Writing? I won't begin to try to argue that Meyer is a literary heavyweight - but certainly a cut well above pulp fiction. A good writer is not supposed to "stoop" to clichés, right? Yet, it has struck me - although I could be giving Meyer too much credit -- how does one write for and about teenagers, in a setting of back-woods middle America, in an authentic and accessible voice without writing in the vernacular? Teenagers simply don't sound like Shakespeare, or Updike. Like the clothes they wear, they usually talk (and think?) in a way (maddeningly, to some) that reflects the latest in pop culture. Another feature of good writing is creating tension and suspense, and that the characters are well-developed so that the reader can be interested in them and want to know what happens to them and how they confront the inevitable challenges the story inflicts on them. On both of these scores, Meyer is very good. The only character I didn't get a feel for was Emmett, the brawny one (and discovered that a delightful passage revealing his playful side had hit the cutting room floor). I believe that an attachment to the characters is what drove me (even more incredulously) to the sequels. I also wonder whether I was driven by the prurient interest akin to following soap operas (another thing I've never done). Finally, one of my more personal prerequisites for decent fiction (and one that I always stressed when critiquing my mother's manuscripts for her) is that it allows the reader to see and feel the story. On this score, by using a seemingly simple blend of dialogue, body language, and sensory perceptions, I found Meyer to be right on the mark. For my part, I was living the story as I read.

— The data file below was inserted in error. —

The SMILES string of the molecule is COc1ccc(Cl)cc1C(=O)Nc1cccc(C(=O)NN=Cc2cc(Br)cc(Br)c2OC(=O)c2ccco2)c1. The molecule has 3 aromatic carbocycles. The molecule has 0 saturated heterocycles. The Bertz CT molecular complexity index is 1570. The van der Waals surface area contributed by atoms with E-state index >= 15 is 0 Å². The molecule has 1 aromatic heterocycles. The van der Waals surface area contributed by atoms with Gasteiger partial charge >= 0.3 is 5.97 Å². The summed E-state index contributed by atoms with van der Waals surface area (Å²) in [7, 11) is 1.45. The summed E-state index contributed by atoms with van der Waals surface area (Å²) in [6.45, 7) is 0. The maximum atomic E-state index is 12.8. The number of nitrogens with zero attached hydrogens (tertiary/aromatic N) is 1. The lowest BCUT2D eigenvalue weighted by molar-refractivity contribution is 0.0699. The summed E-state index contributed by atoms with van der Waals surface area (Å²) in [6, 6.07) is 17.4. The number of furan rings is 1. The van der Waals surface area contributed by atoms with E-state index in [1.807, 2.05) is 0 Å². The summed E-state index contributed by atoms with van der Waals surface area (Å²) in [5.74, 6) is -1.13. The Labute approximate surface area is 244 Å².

I have, by the way, read Harry Potter and other prize winning youth literature to my kids, hoping to stoke their interest in books (and kept reading after putting the lights out). It did nothing for my son; Potter's a fantastic read, but we were perhaps a bit put off by the British vernacular and boarding school thing. For what it's worth, my daughter is now an avid reader, no thanks to Harry Potter. The turning point for her a few years ago was our discovery of the quite silly Melanie Martin series. She realized that books didn't have to be serious but could be humorous and fun. Sure, I'm a chagrined that my daughter hasn't graduated to more classic fare, but I'm confident that will come.
Is the series worth the time? I found the time, somehow, in the small margins of my otherwise very busy schedule, and I'm not sorry I did. Rather, I'm mostly mystified, and a little embarrassed at how it hit me like the proverbial truck (run over by Bella's pickup?). Am I simply more of a sucker for a good love story than I ever imagined? (I cry without fail at the end of Zeffirelli's Romeo and Juliet, but oddly, not when they die, but at the exact moment the Friar realizes what a mess he's made.) Would I have been a shameless addict to soap operas, were I not "over" educated? Like much of reading, in general, the Twilight experience is so very personal. Try it and see.